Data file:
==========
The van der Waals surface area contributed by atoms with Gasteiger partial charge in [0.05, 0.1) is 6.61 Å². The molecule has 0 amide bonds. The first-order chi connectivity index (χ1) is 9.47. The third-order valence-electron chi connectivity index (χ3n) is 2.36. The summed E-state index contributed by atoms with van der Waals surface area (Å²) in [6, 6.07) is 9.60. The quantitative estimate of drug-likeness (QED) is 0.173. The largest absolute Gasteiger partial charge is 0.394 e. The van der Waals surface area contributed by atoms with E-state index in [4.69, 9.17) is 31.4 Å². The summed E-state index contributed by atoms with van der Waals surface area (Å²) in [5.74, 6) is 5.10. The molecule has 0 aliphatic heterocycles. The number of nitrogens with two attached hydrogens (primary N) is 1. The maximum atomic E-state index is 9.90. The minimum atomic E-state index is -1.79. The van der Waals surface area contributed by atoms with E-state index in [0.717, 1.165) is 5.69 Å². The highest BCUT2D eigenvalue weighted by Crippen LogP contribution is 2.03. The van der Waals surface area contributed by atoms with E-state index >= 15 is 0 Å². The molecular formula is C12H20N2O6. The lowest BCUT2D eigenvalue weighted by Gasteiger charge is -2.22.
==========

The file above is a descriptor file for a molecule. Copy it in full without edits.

The van der Waals surface area contributed by atoms with Gasteiger partial charge in [0.05, 0.1) is 6.61 Å². The molecule has 0 amide bonds. The first-order chi connectivity index (χ1) is 9.47. The third-order valence-electron chi connectivity index (χ3n) is 2.36. The summed E-state index contributed by atoms with van der Waals surface area (Å²) in [6, 6.07) is 9.60. The quantitative estimate of drug-likeness (QED) is 0.173. The largest absolute Gasteiger partial charge is 0.394 e. The van der Waals surface area contributed by atoms with E-state index in [4.69, 9.17) is 31.4 Å². The summed E-state index contributed by atoms with van der Waals surface area (Å²) in [5.74, 6) is 5.10. The molecule has 0 aliphatic heterocycles. The number of nitrogens with two attached hydrogens (primary N) is 1. The maximum atomic E-state index is 9.90. The minimum atomic E-state index is -1.79. The van der Waals surface area contributed by atoms with E-state index in [0.717, 1.165) is 5.69 Å². The highest BCUT2D eigenvalue weighted by Crippen LogP contribution is 2.03. The van der Waals surface area contributed by atoms with E-state index >= 15 is 0 Å². The molecular formula is C12H20N2O6. The lowest BCUT2D eigenvalue weighted by Gasteiger charge is -2.22.